Total credits: 90
The following degree plan is based on a student who receives a full 30 credit reduction. Students who do not receive a full credit reduction should choose additional credits in consultation with their advisor.
Prior to the beginning of the first semester of doctoral studies, the student must complete placement examinations in music theory, music history, and musicianship (including aural skills and keyboard skills). Positive scores on the placement exams may reduce or eliminate prerequisites for courses in music history and music theory.
The doctoral student must maintain a minimum of 3.00 GPA in courses presented on the degree plan, which may include no more than 6 credits with a grade of C. The GPA calculation excludes all transfer courses and Mason extended studies or nondegree credits not formally approved for the degree.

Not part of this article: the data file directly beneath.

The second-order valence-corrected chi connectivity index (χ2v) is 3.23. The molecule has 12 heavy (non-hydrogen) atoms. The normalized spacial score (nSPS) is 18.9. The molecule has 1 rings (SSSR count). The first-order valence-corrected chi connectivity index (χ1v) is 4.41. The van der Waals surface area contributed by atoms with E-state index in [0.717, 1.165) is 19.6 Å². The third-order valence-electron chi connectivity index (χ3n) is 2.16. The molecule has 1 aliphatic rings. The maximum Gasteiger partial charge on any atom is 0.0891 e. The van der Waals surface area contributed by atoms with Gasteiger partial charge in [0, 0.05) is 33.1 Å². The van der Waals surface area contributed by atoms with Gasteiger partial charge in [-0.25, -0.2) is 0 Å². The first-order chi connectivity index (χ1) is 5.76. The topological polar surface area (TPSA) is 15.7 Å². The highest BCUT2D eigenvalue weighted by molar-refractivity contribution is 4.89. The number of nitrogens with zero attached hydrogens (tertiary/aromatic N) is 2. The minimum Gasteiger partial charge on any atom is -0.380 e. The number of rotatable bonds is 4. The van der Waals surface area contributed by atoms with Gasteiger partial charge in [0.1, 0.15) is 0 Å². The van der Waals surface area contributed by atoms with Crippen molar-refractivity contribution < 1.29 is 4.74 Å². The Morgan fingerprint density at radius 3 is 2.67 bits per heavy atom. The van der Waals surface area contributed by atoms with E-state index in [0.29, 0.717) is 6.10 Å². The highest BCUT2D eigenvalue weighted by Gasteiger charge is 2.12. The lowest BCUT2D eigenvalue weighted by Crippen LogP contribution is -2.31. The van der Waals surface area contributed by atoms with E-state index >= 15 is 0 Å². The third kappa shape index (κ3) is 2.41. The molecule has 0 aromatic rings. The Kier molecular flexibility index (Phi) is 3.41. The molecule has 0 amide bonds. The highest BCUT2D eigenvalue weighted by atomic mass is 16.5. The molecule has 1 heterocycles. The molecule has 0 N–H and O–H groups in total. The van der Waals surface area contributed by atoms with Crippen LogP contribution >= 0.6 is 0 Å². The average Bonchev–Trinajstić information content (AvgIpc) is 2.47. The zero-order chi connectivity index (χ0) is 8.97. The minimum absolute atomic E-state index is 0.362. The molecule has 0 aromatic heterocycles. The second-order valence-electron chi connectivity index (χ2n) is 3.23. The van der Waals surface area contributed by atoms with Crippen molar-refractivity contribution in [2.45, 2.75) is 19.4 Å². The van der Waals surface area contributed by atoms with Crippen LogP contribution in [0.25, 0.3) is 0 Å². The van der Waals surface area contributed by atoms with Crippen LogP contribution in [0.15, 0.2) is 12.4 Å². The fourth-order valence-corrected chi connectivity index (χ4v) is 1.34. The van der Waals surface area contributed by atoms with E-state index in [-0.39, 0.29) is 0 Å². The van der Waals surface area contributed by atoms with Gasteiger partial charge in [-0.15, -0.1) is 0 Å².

|Select 9 credits of research courses as approved by advisor from the following:||9|
|Problems and Methods in Education Research|
|Quantitative Methods in Educational Research|
|Qualitative Methods in Educational Research|
|Evaluation Methods for Educational Programs and Curricula|
|Advanced Applications of Quantitative Methods|
|Mixed Methods Research: Integrating Qualitative and Quantitative Approaches|
|Select six credits in music theory||6|
|Topics in Music Theory|
|Advanced Topics in Music Theory|
|MUSI 630||Topics in Music History and Literature||3|
|or MUSI 730||Advanced Topics in Music History|
|MUSI 640||Topics in World Musics||3|
|MUSI 660||Topics in Music Education (3 credits)||1-6|
|MUSI 810||Doctoral Seminar in Analysis||3|
|or MUSI 830||Doctoral Seminar in Music History|
|MUSI 860||Doctoral Seminar in Music Education (12 credits)||3|
|MUSI 880||Doctoral Major Ensemble (3 credits)||1|
|CVPA 600||CVPA Graduate ProSeminar (must be taken within the student's first 2 semesters)||0|
|Select 6 credits of MUSI 500 - 800 level electives as approved by advisor.||6|